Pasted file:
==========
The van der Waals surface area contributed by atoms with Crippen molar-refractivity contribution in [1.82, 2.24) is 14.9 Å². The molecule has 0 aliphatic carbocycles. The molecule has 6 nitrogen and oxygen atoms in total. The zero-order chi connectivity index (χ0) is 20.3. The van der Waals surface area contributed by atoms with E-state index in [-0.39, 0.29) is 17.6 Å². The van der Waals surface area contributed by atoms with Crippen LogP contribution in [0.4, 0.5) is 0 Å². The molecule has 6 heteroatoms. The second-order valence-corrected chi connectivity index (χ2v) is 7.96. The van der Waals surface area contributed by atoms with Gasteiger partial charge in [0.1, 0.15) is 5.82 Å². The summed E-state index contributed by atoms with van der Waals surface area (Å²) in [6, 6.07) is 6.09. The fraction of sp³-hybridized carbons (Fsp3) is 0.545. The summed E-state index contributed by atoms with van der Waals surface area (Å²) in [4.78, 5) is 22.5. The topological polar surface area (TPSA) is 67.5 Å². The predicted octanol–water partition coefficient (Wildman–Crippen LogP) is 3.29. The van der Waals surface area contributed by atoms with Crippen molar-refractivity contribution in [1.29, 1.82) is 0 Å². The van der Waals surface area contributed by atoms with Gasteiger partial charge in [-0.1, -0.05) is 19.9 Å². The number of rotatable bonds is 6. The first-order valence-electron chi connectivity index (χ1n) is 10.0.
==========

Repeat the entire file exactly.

The van der Waals surface area contributed by atoms with Crippen molar-refractivity contribution in [1.82, 2.24) is 14.9 Å². The molecule has 0 aliphatic carbocycles. The molecule has 6 nitrogen and oxygen atoms in total. The zero-order chi connectivity index (χ0) is 20.3. The van der Waals surface area contributed by atoms with E-state index in [-0.39, 0.29) is 17.6 Å². The van der Waals surface area contributed by atoms with Crippen LogP contribution in [0.4, 0.5) is 0 Å². The molecule has 6 heteroatoms. The second-order valence-corrected chi connectivity index (χ2v) is 7.96. The van der Waals surface area contributed by atoms with Gasteiger partial charge in [0.1, 0.15) is 5.82 Å². The summed E-state index contributed by atoms with van der Waals surface area (Å²) in [6, 6.07) is 6.09. The fraction of sp³-hybridized carbons (Fsp3) is 0.545. The summed E-state index contributed by atoms with van der Waals surface area (Å²) in [4.78, 5) is 22.5. The topological polar surface area (TPSA) is 67.5 Å². The predicted octanol–water partition coefficient (Wildman–Crippen LogP) is 3.29. The van der Waals surface area contributed by atoms with Crippen molar-refractivity contribution in [1.29, 1.82) is 0 Å². The van der Waals surface area contributed by atoms with Gasteiger partial charge in [-0.1, -0.05) is 19.9 Å². The number of rotatable bonds is 6. The first-order valence-electron chi connectivity index (χ1n) is 10.0.